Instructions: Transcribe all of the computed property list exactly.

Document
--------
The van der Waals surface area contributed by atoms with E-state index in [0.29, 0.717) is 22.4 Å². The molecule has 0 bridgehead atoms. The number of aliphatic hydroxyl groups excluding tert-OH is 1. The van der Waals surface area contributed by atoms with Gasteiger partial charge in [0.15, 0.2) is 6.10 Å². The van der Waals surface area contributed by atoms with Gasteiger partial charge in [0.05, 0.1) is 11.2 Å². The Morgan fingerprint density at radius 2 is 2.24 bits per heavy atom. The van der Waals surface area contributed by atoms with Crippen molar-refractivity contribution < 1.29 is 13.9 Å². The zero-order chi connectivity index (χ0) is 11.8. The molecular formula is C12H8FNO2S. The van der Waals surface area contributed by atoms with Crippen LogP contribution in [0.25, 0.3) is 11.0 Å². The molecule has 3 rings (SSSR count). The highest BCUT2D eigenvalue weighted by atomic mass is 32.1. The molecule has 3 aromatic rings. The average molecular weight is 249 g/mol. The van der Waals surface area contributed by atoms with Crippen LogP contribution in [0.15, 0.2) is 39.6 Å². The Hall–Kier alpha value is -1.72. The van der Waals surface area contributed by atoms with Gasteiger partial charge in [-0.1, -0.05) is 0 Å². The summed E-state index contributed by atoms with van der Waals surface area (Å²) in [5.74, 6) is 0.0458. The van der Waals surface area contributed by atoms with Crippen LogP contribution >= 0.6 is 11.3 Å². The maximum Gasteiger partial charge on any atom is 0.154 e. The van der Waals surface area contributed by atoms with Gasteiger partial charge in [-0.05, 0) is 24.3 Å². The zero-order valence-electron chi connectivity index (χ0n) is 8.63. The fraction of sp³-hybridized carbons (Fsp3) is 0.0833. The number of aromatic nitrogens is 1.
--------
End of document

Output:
The van der Waals surface area contributed by atoms with E-state index in [0.29, 0.717) is 22.4 Å². The molecule has 0 bridgehead atoms. The number of aliphatic hydroxyl groups excluding tert-OH is 1. The van der Waals surface area contributed by atoms with Gasteiger partial charge in [0.15, 0.2) is 6.10 Å². The van der Waals surface area contributed by atoms with Gasteiger partial charge in [0.05, 0.1) is 11.2 Å². The Morgan fingerprint density at radius 2 is 2.24 bits per heavy atom. The van der Waals surface area contributed by atoms with Crippen molar-refractivity contribution < 1.29 is 13.9 Å². The zero-order chi connectivity index (χ0) is 11.8. The molecular formula is C12H8FNO2S. The van der Waals surface area contributed by atoms with Crippen LogP contribution in [0.25, 0.3) is 11.0 Å². The molecule has 3 rings (SSSR count). The highest BCUT2D eigenvalue weighted by atomic mass is 32.1. The molecule has 3 aromatic rings. The average molecular weight is 249 g/mol. The van der Waals surface area contributed by atoms with Crippen LogP contribution in [0.15, 0.2) is 39.6 Å². The Hall–Kier alpha value is -1.72. The van der Waals surface area contributed by atoms with Gasteiger partial charge in [-0.1, -0.05) is 0 Å². The summed E-state index contributed by atoms with van der Waals surface area (Å²) in [5.74, 6) is 0.0458. The van der Waals surface area contributed by atoms with Crippen LogP contribution >= 0.6 is 11.3 Å². The maximum Gasteiger partial charge on any atom is 0.154 e. The van der Waals surface area contributed by atoms with Gasteiger partial charge in [-0.05, 0) is 24.3 Å². The zero-order valence-electron chi connectivity index (χ0n) is 8.63. The fraction of sp³-hybridized carbons (Fsp3) is 0.0833. The number of aromatic nitrogens is 1.